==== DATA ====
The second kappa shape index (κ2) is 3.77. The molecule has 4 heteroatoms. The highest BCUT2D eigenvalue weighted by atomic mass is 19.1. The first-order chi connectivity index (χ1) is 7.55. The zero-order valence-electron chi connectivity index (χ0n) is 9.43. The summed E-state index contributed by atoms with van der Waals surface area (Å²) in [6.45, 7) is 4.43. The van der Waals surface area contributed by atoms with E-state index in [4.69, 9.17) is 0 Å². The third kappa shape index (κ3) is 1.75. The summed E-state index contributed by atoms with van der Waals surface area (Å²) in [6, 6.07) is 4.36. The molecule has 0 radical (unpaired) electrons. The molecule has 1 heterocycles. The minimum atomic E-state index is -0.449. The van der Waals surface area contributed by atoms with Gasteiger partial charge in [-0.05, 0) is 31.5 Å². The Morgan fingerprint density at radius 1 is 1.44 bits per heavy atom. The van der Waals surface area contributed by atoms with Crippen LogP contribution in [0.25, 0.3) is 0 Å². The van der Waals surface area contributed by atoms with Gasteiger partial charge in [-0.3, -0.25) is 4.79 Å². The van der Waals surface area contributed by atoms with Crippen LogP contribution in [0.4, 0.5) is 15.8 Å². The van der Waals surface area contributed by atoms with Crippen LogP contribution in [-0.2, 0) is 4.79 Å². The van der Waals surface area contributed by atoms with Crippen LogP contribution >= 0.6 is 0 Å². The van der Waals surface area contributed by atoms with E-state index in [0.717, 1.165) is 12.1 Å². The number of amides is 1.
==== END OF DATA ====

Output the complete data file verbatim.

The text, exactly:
The second kappa shape index (κ2) is 3.77. The molecule has 4 heteroatoms. The highest BCUT2D eigenvalue weighted by atomic mass is 19.1. The first-order chi connectivity index (χ1) is 7.55. The zero-order valence-electron chi connectivity index (χ0n) is 9.43. The summed E-state index contributed by atoms with van der Waals surface area (Å²) in [6.45, 7) is 4.43. The van der Waals surface area contributed by atoms with E-state index in [4.69, 9.17) is 0 Å². The third kappa shape index (κ3) is 1.75. The summed E-state index contributed by atoms with van der Waals surface area (Å²) in [6, 6.07) is 4.36. The molecule has 0 radical (unpaired) electrons. The molecule has 1 heterocycles. The minimum atomic E-state index is -0.449. The van der Waals surface area contributed by atoms with Gasteiger partial charge in [-0.05, 0) is 31.5 Å². The Morgan fingerprint density at radius 1 is 1.44 bits per heavy atom. The van der Waals surface area contributed by atoms with Crippen LogP contribution in [0.25, 0.3) is 0 Å². The van der Waals surface area contributed by atoms with Gasteiger partial charge in [-0.3, -0.25) is 4.79 Å². The van der Waals surface area contributed by atoms with Crippen LogP contribution in [0.4, 0.5) is 15.8 Å². The van der Waals surface area contributed by atoms with Crippen LogP contribution in [-0.2, 0) is 4.79 Å². The van der Waals surface area contributed by atoms with Crippen LogP contribution >= 0.6 is 0 Å². The van der Waals surface area contributed by atoms with E-state index in [0.717, 1.165) is 12.1 Å². The number of amides is 1.